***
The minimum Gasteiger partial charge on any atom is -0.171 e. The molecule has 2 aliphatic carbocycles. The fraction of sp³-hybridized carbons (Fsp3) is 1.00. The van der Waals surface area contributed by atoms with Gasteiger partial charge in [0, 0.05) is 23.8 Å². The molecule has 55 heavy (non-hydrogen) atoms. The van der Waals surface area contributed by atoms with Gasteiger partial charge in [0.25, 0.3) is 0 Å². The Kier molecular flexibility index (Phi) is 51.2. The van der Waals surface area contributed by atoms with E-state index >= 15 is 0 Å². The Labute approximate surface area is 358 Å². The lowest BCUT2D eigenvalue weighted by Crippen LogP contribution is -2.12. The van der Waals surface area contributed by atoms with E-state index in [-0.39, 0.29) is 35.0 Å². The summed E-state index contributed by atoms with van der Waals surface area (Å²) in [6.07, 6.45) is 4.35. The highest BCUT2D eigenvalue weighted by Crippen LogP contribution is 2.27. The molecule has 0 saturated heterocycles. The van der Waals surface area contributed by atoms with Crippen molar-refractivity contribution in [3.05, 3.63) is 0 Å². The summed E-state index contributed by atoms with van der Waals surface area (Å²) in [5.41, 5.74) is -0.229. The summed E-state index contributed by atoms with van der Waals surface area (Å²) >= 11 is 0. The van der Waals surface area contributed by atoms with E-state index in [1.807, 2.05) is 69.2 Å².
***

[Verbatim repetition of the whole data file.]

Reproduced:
The minimum Gasteiger partial charge on any atom is -0.171 e. The molecule has 2 aliphatic carbocycles. The fraction of sp³-hybridized carbons (Fsp3) is 1.00. The van der Waals surface area contributed by atoms with Gasteiger partial charge in [0, 0.05) is 23.8 Å². The molecule has 55 heavy (non-hydrogen) atoms. The van der Waals surface area contributed by atoms with Gasteiger partial charge in [0.25, 0.3) is 0 Å². The Kier molecular flexibility index (Phi) is 51.2. The van der Waals surface area contributed by atoms with E-state index >= 15 is 0 Å². The Labute approximate surface area is 358 Å². The lowest BCUT2D eigenvalue weighted by Crippen LogP contribution is -2.12. The van der Waals surface area contributed by atoms with E-state index in [-0.39, 0.29) is 35.0 Å². The summed E-state index contributed by atoms with van der Waals surface area (Å²) in [6.07, 6.45) is 4.35. The highest BCUT2D eigenvalue weighted by Crippen LogP contribution is 2.27. The molecule has 0 saturated heterocycles. The van der Waals surface area contributed by atoms with Crippen molar-refractivity contribution in [3.05, 3.63) is 0 Å². The summed E-state index contributed by atoms with van der Waals surface area (Å²) in [5.41, 5.74) is -0.229. The summed E-state index contributed by atoms with van der Waals surface area (Å²) >= 11 is 0. The van der Waals surface area contributed by atoms with E-state index in [1.807, 2.05) is 69.2 Å².